Glenn Beck is among those who came to the defense of embattled celebrity chef Paula Deen, describing her past use of the N-word as a “violation of political correctness, nothing more” and suggesting that she was the victim of “McCarthyism.”(Evan Agostini / Associated Press)
The drops just keep coming in the Paula Deen world — only this time, the white-haired butter empress is not the one getting cut.
In the wake of her public fallout over her use of a racial slur, she has endured a windfall of setbacks. Companies steadily began to distance themselves from the now-former Food Network star — major pork producer Smithfield Foods dropped her as a celebrity endorser and Wal-Mart and Target decided to no longer carry her products. A planned book was also scrapped by Random House’s Ballantine Books. Now comes word that Deen has decided to part ways with her longtime agent Barry Weiner.
The Associated Press first reported the split Thursday, and it was confirmed Friday to The Times. In a statement through her spokeswoman Elana Weiss, Deen gave no reason for the separation.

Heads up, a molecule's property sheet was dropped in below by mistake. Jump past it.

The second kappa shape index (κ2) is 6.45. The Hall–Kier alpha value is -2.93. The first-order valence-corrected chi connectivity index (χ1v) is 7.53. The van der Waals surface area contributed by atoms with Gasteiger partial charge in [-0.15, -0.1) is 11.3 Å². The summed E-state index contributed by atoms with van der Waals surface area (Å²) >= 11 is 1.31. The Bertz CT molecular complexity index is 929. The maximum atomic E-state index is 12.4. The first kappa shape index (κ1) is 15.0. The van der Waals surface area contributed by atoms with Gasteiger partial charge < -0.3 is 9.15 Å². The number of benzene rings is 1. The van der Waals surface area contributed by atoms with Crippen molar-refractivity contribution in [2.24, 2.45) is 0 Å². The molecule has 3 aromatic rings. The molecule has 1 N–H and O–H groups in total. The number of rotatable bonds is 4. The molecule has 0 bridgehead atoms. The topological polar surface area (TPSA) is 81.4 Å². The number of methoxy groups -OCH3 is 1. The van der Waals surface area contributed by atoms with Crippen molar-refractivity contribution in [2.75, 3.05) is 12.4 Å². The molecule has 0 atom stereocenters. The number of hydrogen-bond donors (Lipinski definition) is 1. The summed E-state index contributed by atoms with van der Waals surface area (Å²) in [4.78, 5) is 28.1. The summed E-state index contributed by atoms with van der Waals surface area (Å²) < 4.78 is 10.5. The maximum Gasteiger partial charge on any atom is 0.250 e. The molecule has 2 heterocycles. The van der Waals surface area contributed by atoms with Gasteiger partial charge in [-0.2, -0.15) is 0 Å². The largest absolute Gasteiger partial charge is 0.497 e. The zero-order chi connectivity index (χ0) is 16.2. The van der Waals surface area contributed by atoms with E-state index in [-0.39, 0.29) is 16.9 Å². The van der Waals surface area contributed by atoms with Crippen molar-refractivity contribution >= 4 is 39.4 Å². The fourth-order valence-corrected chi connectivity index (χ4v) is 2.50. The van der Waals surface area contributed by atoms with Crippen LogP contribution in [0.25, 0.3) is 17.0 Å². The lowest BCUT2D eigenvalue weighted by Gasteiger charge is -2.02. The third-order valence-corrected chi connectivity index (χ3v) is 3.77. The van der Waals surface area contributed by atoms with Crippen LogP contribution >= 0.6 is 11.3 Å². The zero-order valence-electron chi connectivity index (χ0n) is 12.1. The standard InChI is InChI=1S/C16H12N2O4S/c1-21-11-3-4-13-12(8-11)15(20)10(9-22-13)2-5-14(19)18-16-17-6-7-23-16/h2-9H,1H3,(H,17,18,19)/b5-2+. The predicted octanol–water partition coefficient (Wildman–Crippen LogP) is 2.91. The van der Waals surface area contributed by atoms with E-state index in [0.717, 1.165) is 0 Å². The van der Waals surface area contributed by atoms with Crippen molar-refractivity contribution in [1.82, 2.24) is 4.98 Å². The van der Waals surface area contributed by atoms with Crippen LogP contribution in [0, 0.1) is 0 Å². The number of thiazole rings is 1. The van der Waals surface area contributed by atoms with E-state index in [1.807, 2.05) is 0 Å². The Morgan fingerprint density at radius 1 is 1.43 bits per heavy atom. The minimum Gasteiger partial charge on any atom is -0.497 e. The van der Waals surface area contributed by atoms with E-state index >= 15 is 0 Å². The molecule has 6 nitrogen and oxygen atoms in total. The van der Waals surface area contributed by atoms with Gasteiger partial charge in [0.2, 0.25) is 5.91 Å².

“Paula Deen has separated from her agent,” read Weiss’ statement. “She and her family thank him for the tireless effort and dedication over the many years.”
Calls and emails to Weiner were not answered at the time of publication.
The pair had worked together for more than a decade — and in her book “Paula Deen: It Ain’t All About the Cookin’,” she said Weiner was key in morphing her into TV’s comfort-food matriarch.
With the unraveling of her holdings (and image), it looks like Deen is going to great lengths to curb further erosion. Reports circulated last week that Deen had hired Judy Smith, the famed crisis manager of which “Scandal’s” Olivia Pope is based on, to resuscitate her reputation.